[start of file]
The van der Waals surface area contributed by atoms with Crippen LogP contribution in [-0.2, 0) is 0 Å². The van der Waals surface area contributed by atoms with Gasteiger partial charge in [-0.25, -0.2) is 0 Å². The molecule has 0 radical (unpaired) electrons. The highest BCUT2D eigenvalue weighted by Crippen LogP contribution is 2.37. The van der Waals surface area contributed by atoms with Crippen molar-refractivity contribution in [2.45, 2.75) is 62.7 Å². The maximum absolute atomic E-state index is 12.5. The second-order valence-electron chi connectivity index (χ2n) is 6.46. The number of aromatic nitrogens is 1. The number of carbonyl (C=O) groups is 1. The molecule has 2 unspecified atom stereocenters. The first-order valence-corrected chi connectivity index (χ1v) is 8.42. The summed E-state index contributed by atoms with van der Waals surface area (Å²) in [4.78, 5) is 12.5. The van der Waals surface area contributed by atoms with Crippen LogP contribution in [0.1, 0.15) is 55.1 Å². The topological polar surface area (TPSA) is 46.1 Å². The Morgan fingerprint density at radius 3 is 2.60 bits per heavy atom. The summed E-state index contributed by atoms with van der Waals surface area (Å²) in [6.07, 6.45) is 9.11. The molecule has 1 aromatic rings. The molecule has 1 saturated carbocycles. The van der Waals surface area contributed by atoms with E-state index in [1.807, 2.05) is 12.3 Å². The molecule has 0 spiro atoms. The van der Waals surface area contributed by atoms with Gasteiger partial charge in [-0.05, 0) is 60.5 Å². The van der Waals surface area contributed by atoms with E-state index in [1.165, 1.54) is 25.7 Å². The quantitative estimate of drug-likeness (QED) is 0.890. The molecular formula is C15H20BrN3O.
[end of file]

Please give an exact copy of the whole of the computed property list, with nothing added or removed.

The van der Waals surface area contributed by atoms with Crippen LogP contribution in [-0.2, 0) is 0 Å². The van der Waals surface area contributed by atoms with Gasteiger partial charge in [-0.25, -0.2) is 0 Å². The molecule has 0 radical (unpaired) electrons. The highest BCUT2D eigenvalue weighted by Crippen LogP contribution is 2.37. The van der Waals surface area contributed by atoms with Crippen molar-refractivity contribution in [2.45, 2.75) is 62.7 Å². The maximum absolute atomic E-state index is 12.5. The second-order valence-electron chi connectivity index (χ2n) is 6.46. The number of aromatic nitrogens is 1. The number of carbonyl (C=O) groups is 1. The molecule has 2 unspecified atom stereocenters. The first-order valence-corrected chi connectivity index (χ1v) is 8.42. The summed E-state index contributed by atoms with van der Waals surface area (Å²) in [4.78, 5) is 12.5. The van der Waals surface area contributed by atoms with Crippen LogP contribution in [0.1, 0.15) is 55.1 Å². The topological polar surface area (TPSA) is 46.1 Å². The Morgan fingerprint density at radius 3 is 2.60 bits per heavy atom. The summed E-state index contributed by atoms with van der Waals surface area (Å²) in [6.07, 6.45) is 9.11. The molecule has 1 aromatic rings. The molecule has 1 saturated carbocycles. The van der Waals surface area contributed by atoms with E-state index in [1.807, 2.05) is 12.3 Å². The molecule has 0 spiro atoms. The van der Waals surface area contributed by atoms with Gasteiger partial charge in [-0.05, 0) is 60.5 Å². The van der Waals surface area contributed by atoms with E-state index in [1.165, 1.54) is 25.7 Å². The quantitative estimate of drug-likeness (QED) is 0.890. The molecular formula is C15H20BrN3O.